I’d taken two classes that summer following my first year in college and did the math to see how early I could graduate. I came out to May 2013, though I would have no break during my last two years of school. I thought for about eight seconds and decided that I would walk across that stage in May 2013 no matter what I had to do. After four maxed out semesters, three different mini-mesters, and a summer course load in the middle of it all that shouldn’t have been allowed, I did it. I earned, with honors, a bachelor of science degree in criminal justice in three years flat.
But the story doesn’t end there. You see, one might think that I missed out on the whole college experience. And that is certainly true, but that wouldn’t be taking into account the goals I’d set for myself during that time. I can tell you for certain that I had just the one goal. Can you guess it? Become a better writer. That was it. That was all I wanted out of my time in college, well, along with a ring and diploma. I was fortunate enough to take all of my English classes with a professor from an Ivy League school. He asked me that first semester during a one-on-one discussion of one of my papers if I’d considered a profession in writing. I knew then that I’d made the right choice for me and carried his words with me the rest of my time in college.
One question that I’ve been asked more times than I can possibly remember since graduating is how come I didn’t major in English or creative writing or something along those lines. And, I do admit, that this is a valid question. But before I get into my answer I’d first like to share with you an idea that my favorite college professor shared with all of his classes. At least I think he did. The first time I heard it was in my second semester in school, that would be spring 2011. He told the English 1302 class that if we read 50 perfectly written books during our lifetimes that we would be able to write anything we wanted. Keep in mind that the major goal of this class was to turn in an actual research paper. I think it made up half of the overall grade. Now, when he told this to the class I was skeptical. In 2010 I read 31 books, so he was saying that I was nearing the point at which I would be able to write anything I wanted. That sounded a little crazy. Well, suffice it to say that the paper I turned in to him at the end of that semester was by far the best I wrote during my three years in school. The topic I chose was IQ and the death penalty, and if you aren’t aware, the two go a lot more hand-in-hand than you might think.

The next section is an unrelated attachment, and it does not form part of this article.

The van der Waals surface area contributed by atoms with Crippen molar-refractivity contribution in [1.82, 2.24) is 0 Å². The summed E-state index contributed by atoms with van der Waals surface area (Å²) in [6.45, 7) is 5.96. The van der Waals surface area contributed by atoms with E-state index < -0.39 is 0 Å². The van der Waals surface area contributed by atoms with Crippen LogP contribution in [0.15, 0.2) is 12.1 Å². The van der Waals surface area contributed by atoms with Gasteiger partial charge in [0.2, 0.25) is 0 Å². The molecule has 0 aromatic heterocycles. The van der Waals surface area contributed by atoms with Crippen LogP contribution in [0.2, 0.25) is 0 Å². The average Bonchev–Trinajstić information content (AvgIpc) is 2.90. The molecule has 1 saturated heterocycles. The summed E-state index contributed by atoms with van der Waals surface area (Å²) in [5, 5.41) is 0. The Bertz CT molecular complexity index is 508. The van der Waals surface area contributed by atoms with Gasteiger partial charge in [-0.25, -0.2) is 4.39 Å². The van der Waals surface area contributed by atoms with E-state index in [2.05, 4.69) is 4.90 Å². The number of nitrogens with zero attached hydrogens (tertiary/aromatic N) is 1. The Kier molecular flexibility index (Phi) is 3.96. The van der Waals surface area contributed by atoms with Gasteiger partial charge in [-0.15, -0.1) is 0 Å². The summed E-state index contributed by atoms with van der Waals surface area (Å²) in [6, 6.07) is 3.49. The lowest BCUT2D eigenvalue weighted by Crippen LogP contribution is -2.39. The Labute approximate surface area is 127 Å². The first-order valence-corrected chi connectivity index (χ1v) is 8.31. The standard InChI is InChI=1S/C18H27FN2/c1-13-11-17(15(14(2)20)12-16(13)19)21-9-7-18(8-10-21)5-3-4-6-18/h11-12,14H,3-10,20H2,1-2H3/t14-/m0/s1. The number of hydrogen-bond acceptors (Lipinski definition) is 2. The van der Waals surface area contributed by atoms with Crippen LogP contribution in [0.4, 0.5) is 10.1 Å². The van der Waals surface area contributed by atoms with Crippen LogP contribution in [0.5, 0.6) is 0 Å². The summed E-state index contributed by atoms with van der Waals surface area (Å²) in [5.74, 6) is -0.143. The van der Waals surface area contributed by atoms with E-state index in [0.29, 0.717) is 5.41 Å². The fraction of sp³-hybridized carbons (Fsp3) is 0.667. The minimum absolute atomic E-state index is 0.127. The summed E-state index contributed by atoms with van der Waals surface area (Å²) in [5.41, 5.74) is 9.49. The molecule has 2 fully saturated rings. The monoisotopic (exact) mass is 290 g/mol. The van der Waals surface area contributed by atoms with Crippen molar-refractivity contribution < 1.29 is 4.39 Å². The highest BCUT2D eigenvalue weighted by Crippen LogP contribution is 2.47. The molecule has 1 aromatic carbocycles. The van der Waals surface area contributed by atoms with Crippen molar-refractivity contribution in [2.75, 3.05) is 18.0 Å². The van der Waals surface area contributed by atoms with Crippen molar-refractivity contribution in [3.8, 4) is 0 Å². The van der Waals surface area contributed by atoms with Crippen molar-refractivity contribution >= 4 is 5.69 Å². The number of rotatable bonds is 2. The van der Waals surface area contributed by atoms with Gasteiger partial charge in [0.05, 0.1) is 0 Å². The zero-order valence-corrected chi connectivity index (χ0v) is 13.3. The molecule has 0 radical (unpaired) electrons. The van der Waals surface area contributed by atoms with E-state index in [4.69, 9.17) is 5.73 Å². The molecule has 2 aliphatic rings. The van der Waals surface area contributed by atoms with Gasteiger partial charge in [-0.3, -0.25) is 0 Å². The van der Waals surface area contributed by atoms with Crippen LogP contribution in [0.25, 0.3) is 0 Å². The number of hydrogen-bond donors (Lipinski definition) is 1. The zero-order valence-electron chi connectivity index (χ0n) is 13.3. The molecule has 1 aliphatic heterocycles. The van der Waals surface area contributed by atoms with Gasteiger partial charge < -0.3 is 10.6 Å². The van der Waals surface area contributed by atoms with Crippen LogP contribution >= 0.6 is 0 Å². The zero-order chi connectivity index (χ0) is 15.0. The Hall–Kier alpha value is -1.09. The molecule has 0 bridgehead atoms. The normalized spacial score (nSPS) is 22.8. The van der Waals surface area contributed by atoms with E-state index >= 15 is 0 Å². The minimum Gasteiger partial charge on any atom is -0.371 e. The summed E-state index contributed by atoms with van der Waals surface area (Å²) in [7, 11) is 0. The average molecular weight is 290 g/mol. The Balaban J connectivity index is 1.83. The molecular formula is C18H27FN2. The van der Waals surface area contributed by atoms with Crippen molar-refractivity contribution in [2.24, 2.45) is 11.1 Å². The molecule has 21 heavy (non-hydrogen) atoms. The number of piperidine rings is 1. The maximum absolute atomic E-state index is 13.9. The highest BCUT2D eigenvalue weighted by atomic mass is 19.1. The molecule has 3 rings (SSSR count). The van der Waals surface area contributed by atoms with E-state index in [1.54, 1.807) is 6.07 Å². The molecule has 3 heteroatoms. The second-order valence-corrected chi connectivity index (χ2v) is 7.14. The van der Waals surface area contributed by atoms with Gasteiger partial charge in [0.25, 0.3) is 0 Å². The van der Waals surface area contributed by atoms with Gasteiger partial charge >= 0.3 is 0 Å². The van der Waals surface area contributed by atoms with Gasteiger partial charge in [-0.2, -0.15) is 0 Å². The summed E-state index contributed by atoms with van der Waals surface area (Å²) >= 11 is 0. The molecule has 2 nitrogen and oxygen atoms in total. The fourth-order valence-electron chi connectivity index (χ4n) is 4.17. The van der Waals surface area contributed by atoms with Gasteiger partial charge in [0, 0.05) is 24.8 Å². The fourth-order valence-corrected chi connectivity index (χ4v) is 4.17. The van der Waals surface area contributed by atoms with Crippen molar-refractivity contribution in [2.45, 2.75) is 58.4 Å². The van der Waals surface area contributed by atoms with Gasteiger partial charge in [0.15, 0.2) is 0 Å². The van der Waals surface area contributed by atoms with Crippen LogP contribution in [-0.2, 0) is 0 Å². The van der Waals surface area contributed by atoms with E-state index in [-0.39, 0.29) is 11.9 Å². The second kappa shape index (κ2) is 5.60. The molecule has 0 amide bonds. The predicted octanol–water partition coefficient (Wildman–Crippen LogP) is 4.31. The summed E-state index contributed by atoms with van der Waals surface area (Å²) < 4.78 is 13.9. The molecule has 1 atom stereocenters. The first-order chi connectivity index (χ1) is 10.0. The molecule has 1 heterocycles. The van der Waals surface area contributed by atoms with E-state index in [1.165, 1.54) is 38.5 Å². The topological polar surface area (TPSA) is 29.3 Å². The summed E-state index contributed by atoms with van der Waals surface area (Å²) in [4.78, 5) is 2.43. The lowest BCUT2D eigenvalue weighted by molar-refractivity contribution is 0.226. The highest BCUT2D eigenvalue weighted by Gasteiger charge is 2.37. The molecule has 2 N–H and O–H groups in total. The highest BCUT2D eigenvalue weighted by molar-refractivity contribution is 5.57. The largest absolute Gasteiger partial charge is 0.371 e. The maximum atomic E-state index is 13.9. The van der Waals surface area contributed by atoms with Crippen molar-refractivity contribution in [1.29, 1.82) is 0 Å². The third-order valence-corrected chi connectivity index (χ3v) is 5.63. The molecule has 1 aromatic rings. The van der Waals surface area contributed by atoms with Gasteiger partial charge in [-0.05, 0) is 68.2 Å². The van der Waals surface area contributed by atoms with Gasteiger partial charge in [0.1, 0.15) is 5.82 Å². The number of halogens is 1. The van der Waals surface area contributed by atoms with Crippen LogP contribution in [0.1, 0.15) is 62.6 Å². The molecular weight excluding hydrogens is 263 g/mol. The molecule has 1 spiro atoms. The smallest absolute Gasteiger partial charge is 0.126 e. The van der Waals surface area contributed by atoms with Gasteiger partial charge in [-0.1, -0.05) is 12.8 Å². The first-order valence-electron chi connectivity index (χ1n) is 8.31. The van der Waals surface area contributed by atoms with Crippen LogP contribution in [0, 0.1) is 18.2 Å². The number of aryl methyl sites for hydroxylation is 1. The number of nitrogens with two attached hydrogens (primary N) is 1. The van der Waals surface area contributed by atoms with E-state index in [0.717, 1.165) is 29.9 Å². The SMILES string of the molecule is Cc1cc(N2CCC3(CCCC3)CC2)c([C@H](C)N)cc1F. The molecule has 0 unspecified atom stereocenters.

Anyway, back to the question that asks how come I didn’t major in English or creative writing. It’s because I’ve come to realize that my professor was absolutely right. The idea that one could read perfect language over and over and over again and not be able to produce a well-written anything is crazy to me. Now I’m not saying that my writing was perfect during my last two years of school or that my book is now, but I am saying that I firmly believe in the philosophy that all great writers were first great readers.
And now we’re here. I spent the entire summer after graduation writing my first book. I’d had the idea in my head since the start of 2012. I managed to finish the first draft a little less than three months after starting and spent another month rewriting and receiving feedback. My first book, Divided Within, was released on October 29, 2013!